What's good enough for the people of Montana should also be good enough for our state lawmakers.
Here's what we mean: The Montana Constitution guarantees the public the right to observe the deliberations of the government. In other words, you should be able to see what your lawmakers and representatives are doing.
That right is so important that its enshrined in the state's constitution.
Journalists and news organizations, like The Billings Gazette, have fought hard to make sure the public's right to know has been preserved. We've fought for transparency and to make it easier to get information from the government, not harder.
But, new rules that have already been passed by the Montana State Senate and are heading to the House could make it harder for citizens to observe the government. It could also create more work for an already burdened state court system.
Currently, many bills go through a legal review process by the Legislative Services division. These staff attorneys, who are hired by the Legislature, review the proposed bill language and note any potential conflicts of law as a service to a citizen legislature that may not have the legal expertise to spot the potential pitfalls.
This is not so unlike the fiscal services division which adds "fiscal notes" to bills estimating the cost of all proposed legislation. It's important to note that fiscal notes attached to many bills become death warrants as fiscally conservative lawmakers sometimes blanch at the price tag of some proposed legislation. And, fiscal notes attached to some of the bills are also speculative.
In this way, legal notes and fiscal notes serve the same function, and both are imperfect and based on assumptions. They're meant to give an expert opinion.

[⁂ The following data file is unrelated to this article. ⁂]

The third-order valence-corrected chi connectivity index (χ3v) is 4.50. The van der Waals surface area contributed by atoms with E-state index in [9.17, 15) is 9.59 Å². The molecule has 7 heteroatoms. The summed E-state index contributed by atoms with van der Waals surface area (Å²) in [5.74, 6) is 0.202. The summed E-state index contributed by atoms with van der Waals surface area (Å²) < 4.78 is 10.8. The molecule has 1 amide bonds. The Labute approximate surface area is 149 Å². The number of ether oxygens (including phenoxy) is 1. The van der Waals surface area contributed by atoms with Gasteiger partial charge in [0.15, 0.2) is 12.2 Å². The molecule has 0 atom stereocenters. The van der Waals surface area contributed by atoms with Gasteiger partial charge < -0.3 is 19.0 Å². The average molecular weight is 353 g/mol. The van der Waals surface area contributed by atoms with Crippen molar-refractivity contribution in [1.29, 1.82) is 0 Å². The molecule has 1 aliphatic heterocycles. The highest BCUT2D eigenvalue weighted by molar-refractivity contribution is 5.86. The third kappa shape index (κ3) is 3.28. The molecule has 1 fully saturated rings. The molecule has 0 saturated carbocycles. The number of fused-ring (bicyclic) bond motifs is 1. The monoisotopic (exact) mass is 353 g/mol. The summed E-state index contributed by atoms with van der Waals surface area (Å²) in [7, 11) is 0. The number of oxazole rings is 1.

But, the Senate has proposed eliminating the legal review notes from proposed legislation. The rule-change sponsor, Sen. Keith Regier, fears that too much input might unfairly bias lawmakers.
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What Regier characterizes as biased input may indeed be sage legal advice. We believe the House would do well to thank Regier and his Senate colleagues for their suggestions, but keep the legal notes attached online for the public to see.
While the legal notes that are attached to bills are simply opinions, they're important. It's a good example of government trying to protect against itself. By that we mean, it stops overzealous legislation which, if passed, could result in clogging the courts with more lawsuits. It saves taxpayers the headache of having to spend money to fight against the government. If conservatives are really so concerned about government overreach, then they should advocate leaving the legal review in tact as the analysis could stop unwitting legislators from creating too many rules that would only spin off lawsuits.
We also believe that information about the Legislature should be as easy to access as possible. The more people who can easily access the information, the better the input and the more likely citizen participation. Because of that, lawmakers who value good, open government should reject what looks like a simple piece of administrative housekeeping. This change would unarguably make it harder for citizens to understand the possible legal implications of any bill under consideration.
Regier, as he testified before the Senate Rules Committee, said the compelling reason to stop attaching the legal review notes was that it may discourage lawmakers and, besides, not all states have such a public process.
In Montana we should celebrate our transparency. And, we would like to point out that if legal analysis helps stop bad bills from becoming bad law, then Montanans win.
More information about a bill as it's being considered should mean there's more robust conversation.
Finally, Regier seemed to think that a legal review of bills would subject the legislative branch to a review by the judicial. Unfortunately, we think Regier has his civics incorrect. The lawyers who review the bills work for the Legislature on its behalf. These are not lawyers employed by the judiciary. Instead, they're staff attorneys who are trying to help lawmakers pass the best bills possible.
Ultimately, we elect our state representatives and Senators based on their ability to lead. We wouldn't want to think that they're so timid and uncertain that a concern raised by a staff attorney would render them unable to legislate.
At a time when there seems to be more distraction and less participation in government, we need more transparency, not less.